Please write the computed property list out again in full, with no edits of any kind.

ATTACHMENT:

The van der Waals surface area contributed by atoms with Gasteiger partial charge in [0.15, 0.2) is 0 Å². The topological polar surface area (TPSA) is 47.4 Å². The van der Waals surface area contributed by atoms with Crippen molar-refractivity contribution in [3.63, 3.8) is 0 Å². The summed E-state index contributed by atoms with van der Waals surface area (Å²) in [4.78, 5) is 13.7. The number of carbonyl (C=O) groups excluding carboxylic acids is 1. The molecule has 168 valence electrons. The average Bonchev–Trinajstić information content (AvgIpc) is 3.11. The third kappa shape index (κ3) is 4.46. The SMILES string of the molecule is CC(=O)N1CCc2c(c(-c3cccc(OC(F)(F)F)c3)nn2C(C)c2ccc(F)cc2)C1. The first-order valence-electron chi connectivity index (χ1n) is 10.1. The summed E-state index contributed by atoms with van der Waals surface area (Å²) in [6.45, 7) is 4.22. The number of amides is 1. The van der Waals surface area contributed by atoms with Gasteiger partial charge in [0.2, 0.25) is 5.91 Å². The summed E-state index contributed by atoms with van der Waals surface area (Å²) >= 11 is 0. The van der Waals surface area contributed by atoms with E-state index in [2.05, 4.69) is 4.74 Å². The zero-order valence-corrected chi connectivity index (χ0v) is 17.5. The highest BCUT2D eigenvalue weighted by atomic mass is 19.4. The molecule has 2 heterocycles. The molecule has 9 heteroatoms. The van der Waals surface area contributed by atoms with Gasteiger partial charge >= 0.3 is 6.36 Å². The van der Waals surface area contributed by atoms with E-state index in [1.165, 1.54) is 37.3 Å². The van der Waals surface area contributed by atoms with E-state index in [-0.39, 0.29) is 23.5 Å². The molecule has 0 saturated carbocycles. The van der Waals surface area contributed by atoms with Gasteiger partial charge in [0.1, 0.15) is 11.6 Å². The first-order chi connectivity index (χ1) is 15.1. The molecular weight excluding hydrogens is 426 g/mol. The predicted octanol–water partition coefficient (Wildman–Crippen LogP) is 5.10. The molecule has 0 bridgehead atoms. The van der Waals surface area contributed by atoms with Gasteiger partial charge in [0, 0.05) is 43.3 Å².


The van der Waals surface area contributed by atoms with Gasteiger partial charge in [0.15, 0.2) is 0 Å². The topological polar surface area (TPSA) is 47.4 Å². The van der Waals surface area contributed by atoms with Crippen molar-refractivity contribution in [3.63, 3.8) is 0 Å². The summed E-state index contributed by atoms with van der Waals surface area (Å²) in [4.78, 5) is 13.7. The number of carbonyl (C=O) groups excluding carboxylic acids is 1. The molecule has 168 valence electrons. The average Bonchev–Trinajstić information content (AvgIpc) is 3.11. The third kappa shape index (κ3) is 4.46. The SMILES string of the molecule is CC(=O)N1CCc2c(c(-c3cccc(OC(F)(F)F)c3)nn2C(C)c2ccc(F)cc2)C1. The first-order valence-electron chi connectivity index (χ1n) is 10.1. The summed E-state index contributed by atoms with van der Waals surface area (Å²) in [6.45, 7) is 4.22. The number of amides is 1. The van der Waals surface area contributed by atoms with Gasteiger partial charge in [0.2, 0.25) is 5.91 Å². The summed E-state index contributed by atoms with van der Waals surface area (Å²) >= 11 is 0. The van der Waals surface area contributed by atoms with E-state index in [2.05, 4.69) is 4.74 Å². The zero-order valence-corrected chi connectivity index (χ0v) is 17.5. The highest BCUT2D eigenvalue weighted by atomic mass is 19.4. The molecule has 2 heterocycles. The molecule has 9 heteroatoms. The van der Waals surface area contributed by atoms with Gasteiger partial charge >= 0.3 is 6.36 Å². The van der Waals surface area contributed by atoms with E-state index in [1.165, 1.54) is 37.3 Å². The van der Waals surface area contributed by atoms with E-state index in [-0.39, 0.29) is 23.5 Å². The molecule has 0 saturated carbocycles. The van der Waals surface area contributed by atoms with Gasteiger partial charge in [0.1, 0.15) is 11.6 Å². The first-order chi connectivity index (χ1) is 15.1. The molecular weight excluding hydrogens is 426 g/mol. The predicted octanol–water partition coefficient (Wildman–Crippen LogP) is 5.10. The molecule has 0 bridgehead atoms. The van der Waals surface area contributed by atoms with Gasteiger partial charge in [0, 0.05) is 43.3 Å².